The Origin of Santa Clause and Other Christmas Traditions

Updated on April 10, 2019
Stephen C Barnes profile image

Stephen is a serious history buff who enjoys researching and writing about the smaller stories within larger historical events.

Our modern version of Santa is usually depicted with a long, white beard, glasses, and a pointy hat.
Our modern version of Santa is usually depicted with a long, white beard, glasses, and a pointy hat. | Source

The Origin of Santa Claus

The idea of Santa Claus can be traced back some 1700 years to an early Christian monk, Saint Nicholas. The good saint was born in Patara, near Myra, in what is now Turkey around the year 280 CE. As a monk, he became well-known and respected for his piety, acts of kindness, and concern for the poor and oppressed.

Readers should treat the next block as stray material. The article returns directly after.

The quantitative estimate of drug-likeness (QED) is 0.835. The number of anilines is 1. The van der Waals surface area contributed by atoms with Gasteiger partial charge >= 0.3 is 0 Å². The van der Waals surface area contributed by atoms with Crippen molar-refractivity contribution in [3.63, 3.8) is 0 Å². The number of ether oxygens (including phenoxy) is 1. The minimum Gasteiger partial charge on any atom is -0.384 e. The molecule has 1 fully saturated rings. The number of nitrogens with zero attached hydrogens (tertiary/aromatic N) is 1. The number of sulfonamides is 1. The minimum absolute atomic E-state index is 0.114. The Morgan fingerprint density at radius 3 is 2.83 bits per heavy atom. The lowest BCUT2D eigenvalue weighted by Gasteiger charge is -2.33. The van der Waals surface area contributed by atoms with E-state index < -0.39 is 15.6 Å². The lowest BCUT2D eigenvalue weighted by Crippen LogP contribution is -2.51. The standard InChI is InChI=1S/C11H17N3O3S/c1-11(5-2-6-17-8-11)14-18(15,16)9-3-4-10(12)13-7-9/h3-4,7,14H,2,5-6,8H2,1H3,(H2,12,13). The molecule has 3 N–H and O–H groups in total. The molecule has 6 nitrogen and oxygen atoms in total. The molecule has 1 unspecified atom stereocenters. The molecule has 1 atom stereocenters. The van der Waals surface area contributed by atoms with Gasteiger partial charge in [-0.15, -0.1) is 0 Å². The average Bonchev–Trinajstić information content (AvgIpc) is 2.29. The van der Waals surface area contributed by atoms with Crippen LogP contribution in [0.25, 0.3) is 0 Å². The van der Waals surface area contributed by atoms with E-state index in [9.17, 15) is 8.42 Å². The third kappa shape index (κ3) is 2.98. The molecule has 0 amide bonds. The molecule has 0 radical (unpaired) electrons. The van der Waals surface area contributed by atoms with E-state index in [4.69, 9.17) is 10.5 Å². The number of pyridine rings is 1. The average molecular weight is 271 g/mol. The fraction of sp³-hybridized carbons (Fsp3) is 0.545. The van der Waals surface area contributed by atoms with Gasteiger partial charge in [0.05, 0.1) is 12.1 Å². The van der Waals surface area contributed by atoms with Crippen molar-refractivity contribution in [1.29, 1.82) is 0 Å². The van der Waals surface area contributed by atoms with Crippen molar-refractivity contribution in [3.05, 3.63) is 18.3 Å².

Over the years, the legend and popularity of Saint Nicholas continued to grow such that by the time of the Renaissance—nearly 1000 years after his death—he had become the most popular saint in Europe. This held true even after the protestant reformation when the veneration of saints was strongly discouraged, and all but the most celebrated and revered fell by the wayside. And nowhere was he more popular than in the Netherlands.

It is this popularity of Saint Nicholas with the Dutch that is responsible for his introduction to and acceptance in North America and its Christmas traditions. The Dutch brought the tradition of the Saint Nicholas day feast—held each December 6th on the anniversary of the saint's death—with them to the New World. A New York Newspaper reporter in the late 18th century became aware of a large gathering of Dutch families for the celebration and reported on it, thus spreading the tradition.